Thyme is a hardy, perennial, evergreen herb that is perfect for those winter stews and soups. The leaves are small but incredibly flavorful. Outside of the kitchen, growing thyme as a landscaping plant in rock gardens and alongside patios is hugely popular, thanks to its tolerance for dry, hot conditions.
Lots of cooks consider thyme to be a staple herb, and it’s often used in conjunction with other Mediterranean herbs like oregano and parsley. Having fresh thyme available will enhance your cooking and make your kitchen smell like summer.
Thyme has a wonderful pungent flavor that often reminds people of clover. It smells so lovely that in ancient Greece, it was a compliment to tell someone they smelled like thyme.
Thyme Plant Info
- Hardiness Zones: 4, 5, 6, 7, 8, 9
- Soil: Loamy, sandy, pH between 5.5 and 7.0, well-drained, rich in organic matter
- Sun Exposure: Full or partial sun
- Planting: Sow seeds outdoors in early spring, 2 to 3 weeks before the last frost date
- Spacing: 6 to 12 inches between plants and 16 to 24 inches between rows
- Depth: ¼ inch seed depth
- Best Companions: Cabbage, tomatoes, potatoes, brussels sprouts, strawberry, eggplant
- Worst Companions: Oregano, onion, garlic, marjoram, turnip
- Watering: Water regularly to keep the soil moist, especially during dry periods
- Fertilizing: Not necessary in fertile soils, you may apply low-nitrogen fertilizer before planting
- Common Problems: Alternaria leaf spot, root rot, botrytis rot, aphids, spider mites
- Harvest: Harvest leaves and flowers as you need them, 105 days after planting
Thyme comes in ornamental and culinary varieties. Ornamental varieties are often the ones we plant in rock gardens. Culinary ones are prized for cooking. But that doesn’t mean you can’t use culinary varieties to add some color to your garden.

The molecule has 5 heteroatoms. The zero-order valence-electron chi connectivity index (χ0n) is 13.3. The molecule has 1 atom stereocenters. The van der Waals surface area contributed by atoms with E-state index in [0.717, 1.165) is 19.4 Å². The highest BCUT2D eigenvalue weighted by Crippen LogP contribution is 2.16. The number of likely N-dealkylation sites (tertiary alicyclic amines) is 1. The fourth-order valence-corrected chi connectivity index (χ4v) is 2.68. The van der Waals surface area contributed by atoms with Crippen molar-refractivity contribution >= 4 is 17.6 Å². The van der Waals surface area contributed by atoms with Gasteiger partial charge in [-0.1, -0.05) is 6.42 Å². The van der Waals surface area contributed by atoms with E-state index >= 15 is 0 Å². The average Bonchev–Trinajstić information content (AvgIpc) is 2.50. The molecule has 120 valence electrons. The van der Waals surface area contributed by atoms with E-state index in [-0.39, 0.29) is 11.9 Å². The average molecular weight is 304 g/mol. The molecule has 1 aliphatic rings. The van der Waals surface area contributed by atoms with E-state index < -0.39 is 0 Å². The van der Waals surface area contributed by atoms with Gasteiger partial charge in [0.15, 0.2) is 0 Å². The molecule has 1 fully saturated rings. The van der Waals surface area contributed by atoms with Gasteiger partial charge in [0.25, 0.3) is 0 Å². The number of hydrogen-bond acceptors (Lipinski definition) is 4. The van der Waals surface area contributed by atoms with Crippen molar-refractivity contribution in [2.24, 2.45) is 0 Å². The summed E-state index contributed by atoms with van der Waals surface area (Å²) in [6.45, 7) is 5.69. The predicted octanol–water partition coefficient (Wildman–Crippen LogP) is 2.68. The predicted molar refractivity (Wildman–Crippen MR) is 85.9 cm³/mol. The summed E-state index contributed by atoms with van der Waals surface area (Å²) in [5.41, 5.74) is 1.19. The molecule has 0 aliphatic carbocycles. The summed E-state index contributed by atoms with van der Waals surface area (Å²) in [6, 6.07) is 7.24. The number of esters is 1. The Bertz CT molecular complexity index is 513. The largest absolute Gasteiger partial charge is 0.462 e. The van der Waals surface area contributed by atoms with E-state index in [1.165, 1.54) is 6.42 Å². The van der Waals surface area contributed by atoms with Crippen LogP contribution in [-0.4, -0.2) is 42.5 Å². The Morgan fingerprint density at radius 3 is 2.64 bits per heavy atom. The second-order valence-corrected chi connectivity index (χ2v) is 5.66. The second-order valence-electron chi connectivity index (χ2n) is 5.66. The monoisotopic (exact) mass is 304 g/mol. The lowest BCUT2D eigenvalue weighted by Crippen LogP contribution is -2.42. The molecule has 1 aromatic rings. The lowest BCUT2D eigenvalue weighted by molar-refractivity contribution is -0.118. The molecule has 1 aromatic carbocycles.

There are over 300 thyme cultivars. You can find the more common ones at your local nursery, but if you go online you’ll find more options. Mountain Valley Growers offers a diverse selection.
This is easily the most popular variety and the one we most associate with cooking. It’s an upright grower fit for zones 5-9. It grows to 12 inches tall. This variety is sometimes referred to as common or German thyme. The name doesn’t matter. To verify that it’s the type you want, look for the scientific name Thymus vulgaris.
Lemon thyme is an upright form with attractive, variegated leaves that have a rich, lemony scent. It tolerates cold well and can be grown in planting zones 4 -11. Fast-growing.
With reddish stems and pretty pink flowers, this is an attractive variety that is both culinary and ornamental. It looks beautiful along pathways and has a fresh scent.
Caraway thyme can be used as a substitute for caraway and blends nicely with roasted meats and baked in bread. A vigorous grower in zones 5-11.
Juniper thyme grows upright to only six inches tall, which makes it ideal as a container plant. Small silvery leaves give it the nickname moonlight thyme. You can grow it indoors to enjoy thyme all year. Great for on the deck in summer and in a sunny window during the winter.
This variety is a creeper, prized for rock gardens and in between pavers. It only gets four inches tall and has gray, slightly fuzzy leaves, hence the name. This one does not produce many flowers.